The Supreme Court today upheld a New York town’s practice of starting town meetings with official sectarian prayer. The practice was challenged by residents of Greece, who objected to hearing government prayers, the vast majority of which were expressly Christian invocations, as a condition of attending public meetings.
“We are disappointed by today’s decision. Official religious favoritism should be off-limits under the Constitution,” said Daniel Mach, director of the ACLU Program on Freedom of Religion and Belief. “Town-sponsored sectarian prayer violates the basic rule requiring the government to stay neutral on matters of faith.”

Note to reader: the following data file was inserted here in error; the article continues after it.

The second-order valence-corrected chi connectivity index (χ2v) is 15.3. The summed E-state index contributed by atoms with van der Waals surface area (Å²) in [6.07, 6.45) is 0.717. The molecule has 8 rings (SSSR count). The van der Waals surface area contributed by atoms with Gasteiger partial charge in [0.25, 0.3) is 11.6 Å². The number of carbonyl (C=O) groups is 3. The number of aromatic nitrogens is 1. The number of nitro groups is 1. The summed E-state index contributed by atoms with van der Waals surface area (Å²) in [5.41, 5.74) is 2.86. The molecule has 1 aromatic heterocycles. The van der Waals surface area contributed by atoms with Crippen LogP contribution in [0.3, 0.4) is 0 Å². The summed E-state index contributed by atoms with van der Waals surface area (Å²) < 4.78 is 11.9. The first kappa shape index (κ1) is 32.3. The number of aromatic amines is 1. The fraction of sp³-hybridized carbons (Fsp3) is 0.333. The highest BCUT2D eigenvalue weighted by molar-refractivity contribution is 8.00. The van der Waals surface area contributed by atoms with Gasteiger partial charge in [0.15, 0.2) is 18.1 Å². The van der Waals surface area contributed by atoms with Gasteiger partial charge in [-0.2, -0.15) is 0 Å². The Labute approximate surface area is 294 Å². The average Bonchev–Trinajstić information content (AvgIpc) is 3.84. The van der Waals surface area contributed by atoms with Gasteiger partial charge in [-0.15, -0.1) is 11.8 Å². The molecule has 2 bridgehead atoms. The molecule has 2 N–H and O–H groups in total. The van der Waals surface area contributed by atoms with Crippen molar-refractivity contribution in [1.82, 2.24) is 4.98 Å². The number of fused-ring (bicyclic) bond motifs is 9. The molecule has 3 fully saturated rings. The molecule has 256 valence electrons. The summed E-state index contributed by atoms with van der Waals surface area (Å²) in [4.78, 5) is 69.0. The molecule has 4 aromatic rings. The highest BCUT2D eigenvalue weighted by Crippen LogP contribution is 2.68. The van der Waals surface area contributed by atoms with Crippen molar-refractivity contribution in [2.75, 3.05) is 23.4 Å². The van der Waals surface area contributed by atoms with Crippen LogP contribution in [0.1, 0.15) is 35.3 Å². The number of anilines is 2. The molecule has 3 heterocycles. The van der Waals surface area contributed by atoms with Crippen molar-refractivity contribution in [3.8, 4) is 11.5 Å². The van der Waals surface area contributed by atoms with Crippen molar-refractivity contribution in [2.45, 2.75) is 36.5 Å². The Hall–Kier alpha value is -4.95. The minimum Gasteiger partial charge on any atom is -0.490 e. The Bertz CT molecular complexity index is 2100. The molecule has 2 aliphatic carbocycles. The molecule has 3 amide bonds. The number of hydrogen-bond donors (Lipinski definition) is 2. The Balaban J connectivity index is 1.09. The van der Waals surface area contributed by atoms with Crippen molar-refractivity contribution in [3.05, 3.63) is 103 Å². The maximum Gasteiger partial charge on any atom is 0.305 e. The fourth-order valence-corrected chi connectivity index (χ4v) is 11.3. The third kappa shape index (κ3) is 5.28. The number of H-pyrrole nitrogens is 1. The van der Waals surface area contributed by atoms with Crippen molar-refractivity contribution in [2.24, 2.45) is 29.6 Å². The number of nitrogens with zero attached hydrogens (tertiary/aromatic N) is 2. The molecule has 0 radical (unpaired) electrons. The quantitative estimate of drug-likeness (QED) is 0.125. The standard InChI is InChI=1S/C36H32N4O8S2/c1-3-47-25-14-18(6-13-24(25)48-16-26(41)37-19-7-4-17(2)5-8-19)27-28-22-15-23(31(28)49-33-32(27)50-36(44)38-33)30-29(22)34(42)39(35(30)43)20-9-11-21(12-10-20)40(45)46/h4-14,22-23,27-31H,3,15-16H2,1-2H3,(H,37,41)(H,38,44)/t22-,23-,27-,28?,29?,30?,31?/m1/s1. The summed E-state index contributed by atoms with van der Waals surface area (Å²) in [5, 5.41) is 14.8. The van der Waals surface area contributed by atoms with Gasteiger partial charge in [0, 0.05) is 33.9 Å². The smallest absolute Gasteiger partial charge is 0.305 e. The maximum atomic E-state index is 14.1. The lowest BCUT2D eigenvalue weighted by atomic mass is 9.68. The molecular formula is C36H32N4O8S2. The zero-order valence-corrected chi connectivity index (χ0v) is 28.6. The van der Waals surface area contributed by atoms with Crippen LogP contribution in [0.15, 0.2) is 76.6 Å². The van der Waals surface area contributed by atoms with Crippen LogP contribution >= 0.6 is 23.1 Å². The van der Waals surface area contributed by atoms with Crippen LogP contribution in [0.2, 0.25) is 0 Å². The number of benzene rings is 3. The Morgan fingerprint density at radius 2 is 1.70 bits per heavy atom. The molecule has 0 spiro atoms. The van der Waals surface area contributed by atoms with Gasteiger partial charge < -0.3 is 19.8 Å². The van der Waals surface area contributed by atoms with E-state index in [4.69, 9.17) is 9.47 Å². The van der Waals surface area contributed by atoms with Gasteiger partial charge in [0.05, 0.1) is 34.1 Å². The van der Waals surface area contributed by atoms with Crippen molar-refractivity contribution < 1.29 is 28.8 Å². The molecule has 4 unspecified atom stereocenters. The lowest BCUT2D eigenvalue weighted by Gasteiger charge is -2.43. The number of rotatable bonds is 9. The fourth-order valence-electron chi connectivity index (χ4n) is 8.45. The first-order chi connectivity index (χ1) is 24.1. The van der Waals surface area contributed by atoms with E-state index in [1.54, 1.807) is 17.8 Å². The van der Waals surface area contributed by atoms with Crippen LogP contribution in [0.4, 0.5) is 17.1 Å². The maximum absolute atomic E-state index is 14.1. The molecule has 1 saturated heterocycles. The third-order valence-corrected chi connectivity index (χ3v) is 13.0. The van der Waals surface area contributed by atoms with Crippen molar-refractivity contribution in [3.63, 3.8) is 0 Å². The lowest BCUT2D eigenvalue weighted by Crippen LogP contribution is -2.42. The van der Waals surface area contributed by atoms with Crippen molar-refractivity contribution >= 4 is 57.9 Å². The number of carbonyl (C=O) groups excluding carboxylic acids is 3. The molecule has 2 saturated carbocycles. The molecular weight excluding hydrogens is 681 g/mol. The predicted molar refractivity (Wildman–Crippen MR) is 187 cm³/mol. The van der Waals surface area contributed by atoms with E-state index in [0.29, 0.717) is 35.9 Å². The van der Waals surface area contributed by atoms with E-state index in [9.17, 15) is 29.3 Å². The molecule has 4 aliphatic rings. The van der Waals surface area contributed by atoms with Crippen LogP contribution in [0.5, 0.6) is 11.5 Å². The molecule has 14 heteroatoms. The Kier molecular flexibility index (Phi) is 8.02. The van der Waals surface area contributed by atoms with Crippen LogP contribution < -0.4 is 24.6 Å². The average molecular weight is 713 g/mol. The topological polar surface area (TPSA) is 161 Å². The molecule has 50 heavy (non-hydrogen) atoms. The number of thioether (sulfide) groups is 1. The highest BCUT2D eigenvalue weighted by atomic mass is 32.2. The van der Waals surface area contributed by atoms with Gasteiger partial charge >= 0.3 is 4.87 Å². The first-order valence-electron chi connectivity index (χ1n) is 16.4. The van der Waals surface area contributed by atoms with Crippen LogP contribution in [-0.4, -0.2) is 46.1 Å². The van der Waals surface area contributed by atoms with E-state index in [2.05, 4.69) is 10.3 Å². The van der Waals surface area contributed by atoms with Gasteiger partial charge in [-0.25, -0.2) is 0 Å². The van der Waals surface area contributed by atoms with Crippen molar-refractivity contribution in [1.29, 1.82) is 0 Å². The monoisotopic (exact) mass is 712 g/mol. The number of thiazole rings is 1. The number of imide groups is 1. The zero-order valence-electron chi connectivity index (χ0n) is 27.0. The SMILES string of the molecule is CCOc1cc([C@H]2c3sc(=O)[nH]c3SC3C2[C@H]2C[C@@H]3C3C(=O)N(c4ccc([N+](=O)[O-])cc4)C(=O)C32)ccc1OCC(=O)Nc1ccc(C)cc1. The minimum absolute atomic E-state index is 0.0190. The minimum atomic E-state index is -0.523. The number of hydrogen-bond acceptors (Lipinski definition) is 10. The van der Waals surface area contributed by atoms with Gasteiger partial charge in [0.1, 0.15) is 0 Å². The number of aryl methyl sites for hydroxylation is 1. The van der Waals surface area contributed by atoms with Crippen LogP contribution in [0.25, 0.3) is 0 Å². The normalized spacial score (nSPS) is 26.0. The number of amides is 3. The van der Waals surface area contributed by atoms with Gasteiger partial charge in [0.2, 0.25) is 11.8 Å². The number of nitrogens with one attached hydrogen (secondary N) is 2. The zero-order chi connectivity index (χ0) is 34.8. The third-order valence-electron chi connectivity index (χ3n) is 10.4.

The American Civil Liberties Union and New York Civil Liberties Union filed a friend of the court brief supporting the residents of Greece.
“The constitutional requirement that church and state must be separated rests, in part, on the understanding that when government supports one religion over others, people who are not members of the favored religion are made to feel like outsiders by their government,” said Arthur Eisenberg, legal director of the New York Civil Liberties Union.
For more information on this case, please visit: www.aclu.org/religion-belief/town-greece-v-galloway.